Leadership

How CFOs Can Prevent Board Blowups

Your CEO was so excited about a new opportunity he forgot to prepare the board. That was bad for him, bad for the company, and bad for you. Here’s ...
Robert SherJanuary 29, 2013

Few missteps can erode a CEO’s credibility faster than a board meeting in which directors shoot big holes in a sketchy growth proposal. The CFO can play a powerful role in gaining board support for a CEO’s growth concept. 

Too often CEOs fall in love with their ideas, and then present them to the board without giving enough thought to how it will react. These CEOs typically fail to give the board the full context behind the growth idea whether it’s an acquisition, a potential new product, or a possible alliance. Facts are as scant as million-dollar lottery winners.  Asked to consider a proposition they can’t possibly appreciate, directors hammer the ideas and the people who brought them.  Many great ideas are lost as a result, along with executive credibility.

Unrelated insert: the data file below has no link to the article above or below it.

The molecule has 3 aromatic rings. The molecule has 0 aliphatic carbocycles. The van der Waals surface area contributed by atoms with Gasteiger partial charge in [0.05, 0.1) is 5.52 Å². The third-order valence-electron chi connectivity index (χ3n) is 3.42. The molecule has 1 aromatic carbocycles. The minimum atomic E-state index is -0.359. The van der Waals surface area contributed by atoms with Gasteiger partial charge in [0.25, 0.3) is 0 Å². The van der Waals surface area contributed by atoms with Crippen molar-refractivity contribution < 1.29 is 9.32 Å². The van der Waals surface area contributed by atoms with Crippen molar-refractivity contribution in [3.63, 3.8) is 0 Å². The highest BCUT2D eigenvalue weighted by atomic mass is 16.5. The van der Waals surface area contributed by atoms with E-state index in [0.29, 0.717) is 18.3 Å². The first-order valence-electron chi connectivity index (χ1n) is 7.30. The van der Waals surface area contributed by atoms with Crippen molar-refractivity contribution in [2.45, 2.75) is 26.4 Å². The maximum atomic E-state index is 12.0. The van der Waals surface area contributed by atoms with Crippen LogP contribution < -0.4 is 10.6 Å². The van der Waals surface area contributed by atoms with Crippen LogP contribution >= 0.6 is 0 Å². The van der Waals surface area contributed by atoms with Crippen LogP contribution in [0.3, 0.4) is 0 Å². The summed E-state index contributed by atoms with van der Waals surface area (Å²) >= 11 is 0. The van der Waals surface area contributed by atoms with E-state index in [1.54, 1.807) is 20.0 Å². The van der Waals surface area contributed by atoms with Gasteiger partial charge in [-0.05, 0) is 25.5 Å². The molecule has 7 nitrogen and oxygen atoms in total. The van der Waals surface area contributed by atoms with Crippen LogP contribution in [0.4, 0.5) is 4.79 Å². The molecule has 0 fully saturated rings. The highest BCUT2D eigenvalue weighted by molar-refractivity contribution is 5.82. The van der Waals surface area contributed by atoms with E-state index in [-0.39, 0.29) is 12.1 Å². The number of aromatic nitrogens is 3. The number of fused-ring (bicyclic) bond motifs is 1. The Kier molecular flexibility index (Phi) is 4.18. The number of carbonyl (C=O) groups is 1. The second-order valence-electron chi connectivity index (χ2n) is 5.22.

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Consider the case of a $22 million IT-security software company. One of the firm’s largest customers asked it to customize a core product, even offering a generous fee that would have paid for underfunded research-and-development work. The software company’s cash-hungry CEO was eager, and the project seemed like a no-brainer. But when he pitched it to the board without notice or diligence, they balked, worrying about resources, as well as the mysterious (to them) customer. Relationships were damaged.

CFOs are in an excellent position to make sure these board meetings don’t blow up. Whether an idea to jumpstart growth comes from the CEO, product development, or any other source, that idea must stop at the CFO’s desk before the CEO presents it to the board. The CFO’s role: make sure the financial forecasts of a sought-after acquisition, new product launch, strategic alliance, or other money-making idea are well supported, and that the board isn’t caught off-guard.